i wanted to get caught up in something resembling the strange pathos of “did you ever think?” i wanted to marvel at the accidental genius of something like “down low (nobody has to know).” but i ended up, after a few listenings of black panties, just feeling numb.

and i think, and hope, that he’ll go on to make amazing records in the future (not to mention, if we’re really lucky, trapped in the closet 2.0). maybe his label should lock r. kelly in a studio with a microphone, a piano, an old drum machine, an eight-track tape machine, and an arp solina for a week, and at the end of the week i’m sure he’d emerge with the best r&b record ever made, or at least something deserving of a place in the canon.

during my second listening i tried to figure out what black panties reminded me of.  teddy pendergrass? no. barry white? no. luther vandross? no.  then it struck me: black panties reminded me of klaus kinski’s autobiography.

and if you haven’t read klaus kinski’s autobiography (alternately titled kinski uncut: the autobiography of klaus kinski and all i need is love: a memoir depending on which edition you find), well, you probably should. it’s a two-part tautology.  part one: sex. part two: him wanting to kill werner herzog.  and that’s about it (although to be fair it’s really 90% sex and only 10% wanting to kill werner herzog).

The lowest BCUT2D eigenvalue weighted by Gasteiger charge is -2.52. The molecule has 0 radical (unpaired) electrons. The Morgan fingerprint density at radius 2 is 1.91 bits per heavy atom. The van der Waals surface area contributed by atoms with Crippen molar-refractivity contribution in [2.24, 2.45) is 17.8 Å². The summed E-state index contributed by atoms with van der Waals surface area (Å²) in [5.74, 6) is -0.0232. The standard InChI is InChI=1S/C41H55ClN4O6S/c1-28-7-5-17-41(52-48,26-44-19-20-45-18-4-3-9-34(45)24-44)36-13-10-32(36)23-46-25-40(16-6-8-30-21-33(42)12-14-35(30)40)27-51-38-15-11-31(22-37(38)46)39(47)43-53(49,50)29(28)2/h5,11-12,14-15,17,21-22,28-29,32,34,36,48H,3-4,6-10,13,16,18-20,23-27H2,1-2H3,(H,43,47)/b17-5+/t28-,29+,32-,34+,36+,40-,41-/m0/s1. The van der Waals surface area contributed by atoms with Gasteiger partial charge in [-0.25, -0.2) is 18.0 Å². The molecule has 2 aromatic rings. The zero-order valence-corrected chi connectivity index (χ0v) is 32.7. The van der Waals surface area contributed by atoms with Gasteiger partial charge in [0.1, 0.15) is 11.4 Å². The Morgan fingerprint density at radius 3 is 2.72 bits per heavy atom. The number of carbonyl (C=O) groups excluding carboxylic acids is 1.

every other page of klaus kinski’s autobiography is some random and seemingly compulsive and vaguely joyless sex act.  just as almost every song on black panties is about random and seemingly compulsive sex.

and again, i’m feeling like a snarky blogger, just being critical for the sake of being critical. but as i wrote earlier, i wanted to like black panties, i really did. i wanted to compare something on black panties to his great early songs, but i can’t.

and now i’m feeling like a guilty fan.  r. kelly has made great records, and will hopefully make more great records. (and movies.  i mean, you’ve seen trapped in the closet?  it’s just so amazingly baffling.  granted, i was drunk when i watched it, so my perspective might be kind of skewed.) so i don’t want to be pointlessly critical, but i can’t help but feel kind of numb and tired after listening to black panties.

and who knows, maybe the world will embrace this record and i’ll be the only person to not like it and it will go on to sell a trillion records and i’ll be mocked for being blind and wrong.  for r. kelly’s sake i hope that ends up being the case.  but if not, someone should find a studio with an eight-track tape machine and a piano and a drum machine from 1972 and make r. kelly stay for a week.

Moby is a musician, singer-songwriter, DJ, photographer and avid drum machine collector living in Los Angeles. Moby first gained international acclaim when he released 1999’s Play, which has sold over 10 million copies worldwide to date. Moby has recorded and released 11 studio albums including his most recent album Innocents. He has collaborated with Lou Reed, David Bowie, Michael Stipe and, most recently, Wayne Coyne, Damien Jurado and Skylar Gray. You can follow him on Twitter here.